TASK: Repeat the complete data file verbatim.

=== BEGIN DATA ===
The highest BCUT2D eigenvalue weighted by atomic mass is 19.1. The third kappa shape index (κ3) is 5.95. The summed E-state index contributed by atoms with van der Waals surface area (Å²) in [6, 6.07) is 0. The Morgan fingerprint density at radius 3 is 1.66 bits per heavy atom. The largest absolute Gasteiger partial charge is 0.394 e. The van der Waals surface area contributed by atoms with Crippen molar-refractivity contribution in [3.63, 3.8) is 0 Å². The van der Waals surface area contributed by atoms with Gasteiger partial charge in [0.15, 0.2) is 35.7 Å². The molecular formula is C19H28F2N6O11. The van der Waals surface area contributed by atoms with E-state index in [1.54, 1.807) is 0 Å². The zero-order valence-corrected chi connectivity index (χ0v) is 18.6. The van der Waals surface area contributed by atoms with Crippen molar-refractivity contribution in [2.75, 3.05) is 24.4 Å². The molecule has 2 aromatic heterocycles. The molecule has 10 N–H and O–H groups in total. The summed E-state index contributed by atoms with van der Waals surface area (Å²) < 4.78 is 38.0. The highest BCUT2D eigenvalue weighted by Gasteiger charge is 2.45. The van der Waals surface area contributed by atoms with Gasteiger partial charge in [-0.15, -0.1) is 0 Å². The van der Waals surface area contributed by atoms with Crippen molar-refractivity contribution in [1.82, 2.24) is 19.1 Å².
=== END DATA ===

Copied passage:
The highest BCUT2D eigenvalue weighted by atomic mass is 19.1. The third kappa shape index (κ3) is 5.95. The summed E-state index contributed by atoms with van der Waals surface area (Å²) in [6, 6.07) is 0. The Morgan fingerprint density at radius 3 is 1.66 bits per heavy atom. The largest absolute Gasteiger partial charge is 0.394 e. The van der Waals surface area contributed by atoms with Crippen molar-refractivity contribution in [3.63, 3.8) is 0 Å². The van der Waals surface area contributed by atoms with Gasteiger partial charge in [0.15, 0.2) is 35.7 Å². The molecular formula is C19H28F2N6O11. The van der Waals surface area contributed by atoms with E-state index in [1.54, 1.807) is 0 Å². The zero-order valence-corrected chi connectivity index (χ0v) is 18.6. The van der Waals surface area contributed by atoms with Crippen molar-refractivity contribution in [2.75, 3.05) is 24.4 Å². The molecule has 2 aromatic heterocycles. The molecule has 10 N–H and O–H groups in total. The summed E-state index contributed by atoms with van der Waals surface area (Å²) < 4.78 is 38.0. The highest BCUT2D eigenvalue weighted by Gasteiger charge is 2.45. The van der Waals surface area contributed by atoms with Gasteiger partial charge in [-0.15, -0.1) is 0 Å². The van der Waals surface area contributed by atoms with Crippen molar-refractivity contribution in [1.82, 2.24) is 19.1 Å².